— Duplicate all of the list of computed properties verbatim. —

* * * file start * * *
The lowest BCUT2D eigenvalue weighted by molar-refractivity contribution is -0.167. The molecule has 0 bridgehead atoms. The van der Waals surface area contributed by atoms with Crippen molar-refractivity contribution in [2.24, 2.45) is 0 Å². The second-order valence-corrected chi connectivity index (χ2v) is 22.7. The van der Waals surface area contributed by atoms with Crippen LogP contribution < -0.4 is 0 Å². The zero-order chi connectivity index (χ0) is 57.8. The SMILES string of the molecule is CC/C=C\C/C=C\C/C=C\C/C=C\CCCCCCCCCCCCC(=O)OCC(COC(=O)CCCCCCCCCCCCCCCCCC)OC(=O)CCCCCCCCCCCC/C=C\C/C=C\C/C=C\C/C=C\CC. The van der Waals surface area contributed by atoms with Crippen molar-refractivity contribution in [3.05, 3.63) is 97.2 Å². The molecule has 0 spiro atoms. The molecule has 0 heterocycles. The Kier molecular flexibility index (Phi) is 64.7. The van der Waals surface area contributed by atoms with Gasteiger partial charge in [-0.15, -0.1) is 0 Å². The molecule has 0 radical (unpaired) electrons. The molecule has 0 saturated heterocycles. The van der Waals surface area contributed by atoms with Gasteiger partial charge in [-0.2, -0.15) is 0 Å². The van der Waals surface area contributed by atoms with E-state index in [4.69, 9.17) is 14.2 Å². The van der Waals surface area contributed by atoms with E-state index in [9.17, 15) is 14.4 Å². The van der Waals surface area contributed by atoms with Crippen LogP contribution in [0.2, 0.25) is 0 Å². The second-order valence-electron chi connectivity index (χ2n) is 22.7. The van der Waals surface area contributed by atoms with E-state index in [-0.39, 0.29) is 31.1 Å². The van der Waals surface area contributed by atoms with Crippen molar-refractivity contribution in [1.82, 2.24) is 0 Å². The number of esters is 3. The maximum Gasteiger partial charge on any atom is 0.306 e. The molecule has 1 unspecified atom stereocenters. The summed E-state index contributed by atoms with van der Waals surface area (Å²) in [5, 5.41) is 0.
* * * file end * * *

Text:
The lowest BCUT2D eigenvalue weighted by molar-refractivity contribution is -0.167. The molecule has 0 bridgehead atoms. The van der Waals surface area contributed by atoms with Crippen molar-refractivity contribution in [2.24, 2.45) is 0 Å². The second-order valence-corrected chi connectivity index (χ2v) is 22.7. The van der Waals surface area contributed by atoms with Crippen LogP contribution < -0.4 is 0 Å². The zero-order chi connectivity index (χ0) is 57.8. The SMILES string of the molecule is CC/C=C\C/C=C\C/C=C\C/C=C\CCCCCCCCCCCCC(=O)OCC(COC(=O)CCCCCCCCCCCCCCCCCC)OC(=O)CCCCCCCCCCCC/C=C\C/C=C\C/C=C\C/C=C\CC. The van der Waals surface area contributed by atoms with Crippen molar-refractivity contribution in [3.05, 3.63) is 97.2 Å². The molecule has 0 spiro atoms. The molecule has 0 heterocycles. The Kier molecular flexibility index (Phi) is 64.7. The van der Waals surface area contributed by atoms with Gasteiger partial charge in [-0.15, -0.1) is 0 Å². The molecule has 0 radical (unpaired) electrons. The molecule has 0 saturated heterocycles. The van der Waals surface area contributed by atoms with Gasteiger partial charge in [-0.2, -0.15) is 0 Å². The van der Waals surface area contributed by atoms with E-state index in [4.69, 9.17) is 14.2 Å². The van der Waals surface area contributed by atoms with E-state index in [9.17, 15) is 14.4 Å². The van der Waals surface area contributed by atoms with Crippen LogP contribution in [0.2, 0.25) is 0 Å². The second-order valence-electron chi connectivity index (χ2n) is 22.7. The van der Waals surface area contributed by atoms with E-state index in [-0.39, 0.29) is 31.1 Å². The van der Waals surface area contributed by atoms with Crippen molar-refractivity contribution in [1.82, 2.24) is 0 Å². The number of esters is 3. The maximum Gasteiger partial charge on any atom is 0.306 e. The molecule has 1 unspecified atom stereocenters. The summed E-state index contributed by atoms with van der Waals surface area (Å²) in [5, 5.41) is 0.